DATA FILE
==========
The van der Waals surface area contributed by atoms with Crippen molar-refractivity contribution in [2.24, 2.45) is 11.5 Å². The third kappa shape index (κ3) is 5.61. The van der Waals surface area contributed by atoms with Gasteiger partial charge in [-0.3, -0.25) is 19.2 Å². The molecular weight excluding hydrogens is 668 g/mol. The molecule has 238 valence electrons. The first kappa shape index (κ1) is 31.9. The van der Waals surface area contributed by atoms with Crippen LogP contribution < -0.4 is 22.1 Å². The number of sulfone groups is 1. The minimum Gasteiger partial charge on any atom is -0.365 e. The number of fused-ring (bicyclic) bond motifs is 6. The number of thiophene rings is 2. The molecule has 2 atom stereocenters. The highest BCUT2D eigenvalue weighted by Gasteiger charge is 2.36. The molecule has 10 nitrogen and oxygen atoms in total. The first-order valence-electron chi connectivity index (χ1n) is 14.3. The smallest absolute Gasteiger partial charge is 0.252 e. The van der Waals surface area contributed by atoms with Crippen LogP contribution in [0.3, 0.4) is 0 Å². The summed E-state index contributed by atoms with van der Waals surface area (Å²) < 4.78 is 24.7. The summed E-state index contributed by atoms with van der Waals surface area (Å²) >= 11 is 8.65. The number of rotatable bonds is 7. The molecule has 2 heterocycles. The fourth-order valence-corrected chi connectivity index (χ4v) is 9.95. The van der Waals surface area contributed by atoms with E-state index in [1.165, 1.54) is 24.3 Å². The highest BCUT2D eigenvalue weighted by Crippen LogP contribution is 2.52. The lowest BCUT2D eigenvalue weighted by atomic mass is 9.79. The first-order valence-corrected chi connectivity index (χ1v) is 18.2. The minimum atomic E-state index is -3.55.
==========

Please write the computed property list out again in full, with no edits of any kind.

The van der Waals surface area contributed by atoms with Crippen molar-refractivity contribution in [2.24, 2.45) is 11.5 Å². The third kappa shape index (κ3) is 5.61. The van der Waals surface area contributed by atoms with Gasteiger partial charge in [-0.3, -0.25) is 19.2 Å². The molecular weight excluding hydrogens is 668 g/mol. The molecule has 238 valence electrons. The first kappa shape index (κ1) is 31.9. The van der Waals surface area contributed by atoms with Crippen LogP contribution < -0.4 is 22.1 Å². The number of sulfone groups is 1. The minimum Gasteiger partial charge on any atom is -0.365 e. The number of fused-ring (bicyclic) bond motifs is 6. The number of thiophene rings is 2. The molecule has 2 atom stereocenters. The highest BCUT2D eigenvalue weighted by Gasteiger charge is 2.36. The molecule has 10 nitrogen and oxygen atoms in total. The first-order valence-electron chi connectivity index (χ1n) is 14.3. The smallest absolute Gasteiger partial charge is 0.252 e. The van der Waals surface area contributed by atoms with Crippen LogP contribution in [0.3, 0.4) is 0 Å². The summed E-state index contributed by atoms with van der Waals surface area (Å²) < 4.78 is 24.7. The summed E-state index contributed by atoms with van der Waals surface area (Å²) >= 11 is 8.65. The number of rotatable bonds is 7. The molecule has 2 heterocycles. The fourth-order valence-corrected chi connectivity index (χ4v) is 9.95. The van der Waals surface area contributed by atoms with E-state index in [1.165, 1.54) is 24.3 Å². The highest BCUT2D eigenvalue weighted by Crippen LogP contribution is 2.52. The lowest BCUT2D eigenvalue weighted by atomic mass is 9.79. The first-order valence-corrected chi connectivity index (χ1v) is 18.2. The minimum atomic E-state index is -3.55.